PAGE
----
The reaction of Buffalo’s police union helps explain why such abuses remain a stubborn problem. One core purpose of unions is to advocate for their members and protect their jobs as best they can. But in the context of policing, that often means protecting officers who abuse their authority. As Reason’s Peter Suderman writes, “In case after case, police unions have defended deadly misdeeds committed by law enforcement,” even when officers violate department policies in a way that leads to someone’s death.

That not only reinforces a culture in which officers are wary of reporting abuse; it ensures that even if they do report it, risking the disapproval and anger of their colleagues, the person they report is unlikely to be punished.

Police officers themselves know this. According to a 2000 survey published by the National Institute of Justice, 67 percent of police officers believe that “an officer who reports another officer’s misconduct is likely to be given the cold shoulder by his or her fellow officers.” Fifty-two percent believe that “it is not unusual for a police officer to turn a blind eye to improper conduct by other officers.” Just 39 percent agreed with the statement that “police officers always report serious criminal violations involving abuse of authority by fellow officers.” A more recent 2017 survey by the Pew Research Center found that a majority of police officers believed most officers in their department would not report a colleague whom they caught drunk driving. And this is the view of the police themselves.

Yet there is also some reason for hope. The NIJ survey also reveals that more than 80 percent of the officers surveyed “reported that they do not accept the ‘code of silence’” as an “essential part of the mutual trust necessary to good policing.” But “even though officers do not believe in protecting wrongdoers,” the report notes, “they often do not turn them in.”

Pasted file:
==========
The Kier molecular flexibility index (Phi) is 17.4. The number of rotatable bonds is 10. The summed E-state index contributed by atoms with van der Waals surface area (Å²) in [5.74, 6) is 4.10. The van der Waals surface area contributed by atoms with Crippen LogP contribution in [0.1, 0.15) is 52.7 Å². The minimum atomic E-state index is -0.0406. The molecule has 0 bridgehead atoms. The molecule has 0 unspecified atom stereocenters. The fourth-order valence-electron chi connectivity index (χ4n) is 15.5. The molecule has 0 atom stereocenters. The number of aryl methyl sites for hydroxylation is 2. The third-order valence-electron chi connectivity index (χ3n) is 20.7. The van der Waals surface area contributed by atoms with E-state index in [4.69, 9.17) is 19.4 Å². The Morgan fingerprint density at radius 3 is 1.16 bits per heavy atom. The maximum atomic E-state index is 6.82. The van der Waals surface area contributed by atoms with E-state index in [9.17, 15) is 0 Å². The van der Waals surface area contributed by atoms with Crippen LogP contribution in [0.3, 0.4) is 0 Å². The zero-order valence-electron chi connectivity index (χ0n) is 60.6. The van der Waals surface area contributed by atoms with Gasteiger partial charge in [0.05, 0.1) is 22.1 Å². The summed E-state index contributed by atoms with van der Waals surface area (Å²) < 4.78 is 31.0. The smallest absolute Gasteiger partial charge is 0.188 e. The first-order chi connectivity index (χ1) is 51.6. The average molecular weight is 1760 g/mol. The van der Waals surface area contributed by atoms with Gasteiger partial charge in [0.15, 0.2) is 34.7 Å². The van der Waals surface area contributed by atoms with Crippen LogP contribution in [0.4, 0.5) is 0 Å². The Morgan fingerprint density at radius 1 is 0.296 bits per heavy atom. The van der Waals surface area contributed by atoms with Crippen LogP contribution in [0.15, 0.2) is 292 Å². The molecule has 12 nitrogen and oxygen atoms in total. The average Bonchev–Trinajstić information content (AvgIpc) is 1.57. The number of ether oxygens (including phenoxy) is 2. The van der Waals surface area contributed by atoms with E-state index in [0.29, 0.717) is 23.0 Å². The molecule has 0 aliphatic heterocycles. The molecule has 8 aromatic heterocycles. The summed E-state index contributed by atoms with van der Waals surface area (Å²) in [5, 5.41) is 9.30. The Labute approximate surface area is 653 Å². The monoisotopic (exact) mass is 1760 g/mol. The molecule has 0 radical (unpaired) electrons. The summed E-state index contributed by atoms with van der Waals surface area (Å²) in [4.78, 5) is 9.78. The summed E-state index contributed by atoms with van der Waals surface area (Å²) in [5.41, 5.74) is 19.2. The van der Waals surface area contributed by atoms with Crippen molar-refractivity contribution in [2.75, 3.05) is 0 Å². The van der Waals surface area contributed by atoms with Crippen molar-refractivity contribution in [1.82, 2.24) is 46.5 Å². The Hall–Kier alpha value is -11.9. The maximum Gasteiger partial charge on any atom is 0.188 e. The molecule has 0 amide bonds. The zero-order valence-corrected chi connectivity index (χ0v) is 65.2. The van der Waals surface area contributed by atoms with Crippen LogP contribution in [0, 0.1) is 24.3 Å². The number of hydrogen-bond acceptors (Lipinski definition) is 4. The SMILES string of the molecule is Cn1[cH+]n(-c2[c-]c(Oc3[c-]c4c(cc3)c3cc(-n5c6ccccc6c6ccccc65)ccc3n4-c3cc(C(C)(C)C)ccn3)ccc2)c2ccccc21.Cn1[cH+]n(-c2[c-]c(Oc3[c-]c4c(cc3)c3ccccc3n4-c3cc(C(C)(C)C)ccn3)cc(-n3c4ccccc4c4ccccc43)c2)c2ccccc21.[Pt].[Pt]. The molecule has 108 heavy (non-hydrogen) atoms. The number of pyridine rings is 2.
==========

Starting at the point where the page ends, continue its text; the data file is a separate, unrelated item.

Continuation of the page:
The survey suggests that police officers know misconduct is occurring, they know it is wrong, and yet they are strongly deterred from doing anything about it. Rather than rewarding police officers who act within the law and removing those who do not, the current system does the opposite, rewarding police who engage in misconduct and silencing those who do not. And ultimately, in order to rationalize this kind of behavior to themselves, police officers have to convince themselves that the people they or their colleagues are hurting deserve it.

This is not a system that can be overcome by good intentions. Still, the data suggest that officers might act differently if the system were not so effective at protecting cops who cross the line. But it also indicates that until police officers can be held accountable for violating the rights of the people they are paid to protect, and police officers themselves are rewarded rather than punished for identifying colleagues who abuse their authority, the problem cannot be resolved.

The fact that 57 officers were willing to take a stand to defend misconduct rather than to oppose it shows how far we are from a system that does that.